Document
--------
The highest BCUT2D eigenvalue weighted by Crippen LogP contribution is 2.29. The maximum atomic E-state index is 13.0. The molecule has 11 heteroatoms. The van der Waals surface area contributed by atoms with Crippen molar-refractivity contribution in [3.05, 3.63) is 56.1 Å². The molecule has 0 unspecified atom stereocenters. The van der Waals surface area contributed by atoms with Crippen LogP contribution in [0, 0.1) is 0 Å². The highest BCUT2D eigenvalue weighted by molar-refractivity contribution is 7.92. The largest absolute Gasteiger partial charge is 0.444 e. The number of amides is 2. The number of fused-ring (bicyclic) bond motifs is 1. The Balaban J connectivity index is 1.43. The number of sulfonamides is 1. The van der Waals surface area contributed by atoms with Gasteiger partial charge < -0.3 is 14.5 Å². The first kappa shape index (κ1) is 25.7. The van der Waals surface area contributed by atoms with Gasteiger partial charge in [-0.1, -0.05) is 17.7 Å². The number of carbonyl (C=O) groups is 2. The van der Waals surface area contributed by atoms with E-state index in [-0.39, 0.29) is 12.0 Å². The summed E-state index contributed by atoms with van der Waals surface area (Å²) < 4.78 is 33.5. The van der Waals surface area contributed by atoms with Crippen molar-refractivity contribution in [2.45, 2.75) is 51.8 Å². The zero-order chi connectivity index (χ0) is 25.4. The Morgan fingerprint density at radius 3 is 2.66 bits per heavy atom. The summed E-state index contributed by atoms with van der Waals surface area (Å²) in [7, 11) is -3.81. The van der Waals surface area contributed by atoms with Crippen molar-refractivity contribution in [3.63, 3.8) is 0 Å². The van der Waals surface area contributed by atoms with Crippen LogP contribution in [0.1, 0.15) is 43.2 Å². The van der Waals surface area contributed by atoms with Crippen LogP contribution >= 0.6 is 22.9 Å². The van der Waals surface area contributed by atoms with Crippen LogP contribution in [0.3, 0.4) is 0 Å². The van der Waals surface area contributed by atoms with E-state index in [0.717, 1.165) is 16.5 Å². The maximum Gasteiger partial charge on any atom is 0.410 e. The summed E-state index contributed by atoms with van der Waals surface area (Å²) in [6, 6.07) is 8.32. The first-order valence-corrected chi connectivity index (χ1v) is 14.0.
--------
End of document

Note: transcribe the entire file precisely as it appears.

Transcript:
The highest BCUT2D eigenvalue weighted by Crippen LogP contribution is 2.29. The maximum atomic E-state index is 13.0. The molecule has 11 heteroatoms. The van der Waals surface area contributed by atoms with Crippen molar-refractivity contribution in [3.05, 3.63) is 56.1 Å². The molecule has 0 unspecified atom stereocenters. The van der Waals surface area contributed by atoms with Crippen LogP contribution in [0, 0.1) is 0 Å². The highest BCUT2D eigenvalue weighted by molar-refractivity contribution is 7.92. The largest absolute Gasteiger partial charge is 0.444 e. The number of amides is 2. The number of fused-ring (bicyclic) bond motifs is 1. The Balaban J connectivity index is 1.43. The number of sulfonamides is 1. The van der Waals surface area contributed by atoms with Gasteiger partial charge < -0.3 is 14.5 Å². The first kappa shape index (κ1) is 25.7. The van der Waals surface area contributed by atoms with Gasteiger partial charge in [-0.1, -0.05) is 17.7 Å². The number of carbonyl (C=O) groups is 2. The van der Waals surface area contributed by atoms with E-state index in [-0.39, 0.29) is 12.0 Å². The summed E-state index contributed by atoms with van der Waals surface area (Å²) < 4.78 is 33.5. The van der Waals surface area contributed by atoms with Crippen molar-refractivity contribution in [2.45, 2.75) is 51.8 Å². The zero-order chi connectivity index (χ0) is 25.4. The Morgan fingerprint density at radius 3 is 2.66 bits per heavy atom. The summed E-state index contributed by atoms with van der Waals surface area (Å²) in [7, 11) is -3.81. The van der Waals surface area contributed by atoms with Crippen molar-refractivity contribution in [3.63, 3.8) is 0 Å². The van der Waals surface area contributed by atoms with Crippen LogP contribution in [0.1, 0.15) is 43.2 Å². The van der Waals surface area contributed by atoms with Crippen LogP contribution >= 0.6 is 22.9 Å². The van der Waals surface area contributed by atoms with Crippen LogP contribution in [0.3, 0.4) is 0 Å². The van der Waals surface area contributed by atoms with E-state index in [0.717, 1.165) is 16.5 Å². The maximum Gasteiger partial charge on any atom is 0.410 e. The summed E-state index contributed by atoms with van der Waals surface area (Å²) in [6, 6.07) is 8.32. The first-order valence-corrected chi connectivity index (χ1v) is 14.0.